Social Marketing Needs a Rebrand: How We Graduate to the C-SuiteKevin ShivelyBlogger ExtraordinaireSimply Measured
In the late nineties, LEGO was a struggling toy company on the verge of bankruptcy. It’s hard to imagine when you think about LEGO as it is today, but at that time, the company was having trouble attracting new kids.
The majority of LEGO’s loyal customers were adults who’d grown up playing with the classic brick sets. We loved LEGO with a sense of nostalgia, but that wasn’t gaining the company any new customers (read: kids). They now found themselves competing with shorter attention spans, flashier toys, and the new kid on the block: video games.
So what did LEGO do? They rebranded. The didn’t change their logo or the iconic LEGO brick, but instead they started partnering with properties like Star Wars, Marvel, DC, and Harry Potter to create custom sets, their own video games, and movies. They found a way to give their audience what they wanted while staying true to what they do best.
The Lesson for Social Marketers
Many social marketers are finding themselves at a similar crossroads with a similar need for a re-brand. While our CMO’s can appreciate social media as “something our companies need,” they struggle to find it as relevant as other channels, or define what that value actually is.
Until we get buy-in from our CMO’s, we won’t be able to grow social programs the way we want, get the budget we need, and ultimately, become marketing leaders ourselves.
This disconnect is not surprising, for a few very specific reasons:
Most CMO’s came up through a product marketing or performance marketing team. Very few senior leaders within the marketing organization came up through social.
Other digital marketing channels (email, web, paid) have a more linear progression and are tied directly to revenue generation.
Most importantly, we’re terrible at communicating our value.
Addressing these issues head-on and changing the perception of social marketing is the key to our rebrand. Just like LEGO, we’re not hitting our target audience with what they care about, but we can easily pivot and become a staple of their marketing toy chest by mapping out a plan for each of those three issues.
Social media has the potential to serve every aspect of your business, from informing product direction to impacting revenue, but we also rely on these teams to inform our own programs.
In order to do that, we have to stop living in a silo. By doing so, we’re limiting awareness around what we “do on social,” but even more importantly, we’re limiting our ability to learn about how the broader marketing organization functions.
Ask your product marketing team which meeting would be most valuable for you to join. Learn as much as possible about the roadmap, and the thought that goes into their decisions, strategy, and execution. How can you tie this into your plan, and how can you help inform their process?
Sit with each of your performance marketing colleagues to learn about their day-to-day work, how they plan their programs, and how they measure success. Create alignment with each of them, and be the driving function behind integrated campaigns that are truly integrated. Social has the ability to be the connective tissue for your marketing team — don’t let this opportunity go unnoticed.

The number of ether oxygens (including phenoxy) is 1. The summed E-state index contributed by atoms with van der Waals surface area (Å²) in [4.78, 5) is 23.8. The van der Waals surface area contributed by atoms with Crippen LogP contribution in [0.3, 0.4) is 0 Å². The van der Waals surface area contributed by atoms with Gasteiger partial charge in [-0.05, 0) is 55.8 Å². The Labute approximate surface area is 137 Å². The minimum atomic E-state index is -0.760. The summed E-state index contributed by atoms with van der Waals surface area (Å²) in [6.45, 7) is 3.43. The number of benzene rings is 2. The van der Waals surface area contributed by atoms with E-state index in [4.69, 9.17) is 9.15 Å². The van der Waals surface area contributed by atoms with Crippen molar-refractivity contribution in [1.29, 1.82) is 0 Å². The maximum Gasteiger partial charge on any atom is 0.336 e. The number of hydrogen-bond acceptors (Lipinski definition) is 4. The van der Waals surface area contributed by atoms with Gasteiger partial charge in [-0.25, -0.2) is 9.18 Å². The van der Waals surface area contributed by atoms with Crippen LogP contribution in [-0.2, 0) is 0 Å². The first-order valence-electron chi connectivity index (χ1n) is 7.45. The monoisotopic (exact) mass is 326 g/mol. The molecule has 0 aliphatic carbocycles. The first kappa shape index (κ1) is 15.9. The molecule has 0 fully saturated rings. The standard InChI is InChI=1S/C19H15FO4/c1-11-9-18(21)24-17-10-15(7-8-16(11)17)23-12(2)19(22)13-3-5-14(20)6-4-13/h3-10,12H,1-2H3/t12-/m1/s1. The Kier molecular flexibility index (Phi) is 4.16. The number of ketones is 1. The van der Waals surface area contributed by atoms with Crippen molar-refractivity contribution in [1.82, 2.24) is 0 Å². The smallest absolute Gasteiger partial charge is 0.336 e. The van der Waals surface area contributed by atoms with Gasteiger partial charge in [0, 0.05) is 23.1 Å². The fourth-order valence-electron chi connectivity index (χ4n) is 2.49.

Find a mentor who is a senior leader in the marketing stack. They don’t need to be a social specialist, but you want someone with a broader understanding of marketing best practices. The biggest challenge social marketers have in growing our careers is thinking outside of the social vacuum. You may be a social media specialist, but you need to be a digital marketing generalist if you want to grow.
Measure in Context
Take a lesson from your performance marketing counterparts. They’re tying their activities directly to revenue, and as a result, when they optimize, it has a direct impact on the business. Find out how they’re doing this, how they’re measuring, and how they connect systems.
I mentioned earlier that social has the ability to impact the business in a variety of ways: Brand awareness, insight from the market, and enabling revenue-generating teams by fueling acquisition and retention.
As a marketing function, that final piece is crucial for measurement. How are you adding business value through acquisition and retention? If you can frame your measurement in that regard, you’ll create better alignment with your performance marketing counterparts.
Operate Transparently, and Communicate in Like Terms
Perhaps the biggest of our issues is the ability to communicate, measure, and report in terms that our CMO understands and cares about. Sharing engagement metrics isn’t always valuable to your CMO. What does that mean to them? Is any other team reporting on Likes and comments? No. They’re reporting on conversions, leads, sales, etc. (and, in the case of paid media, impressions; but in general, that is a secondary metric, as well).
As our ability to attribute business value to social improves, you need to be the expert that drives the conversation. Your CMO will see this as a leadership trait, and you’ll set yourself up for career growth that would be impossible otherwise.
Social’s rebrand starts with each of us becoming our company’s recognized expert at social marketing, but also learning from each of our marketing counterparts to become digital marketing experts as well. Once we do that, we’ll start seeing more social marketers graduate to the C-suite.
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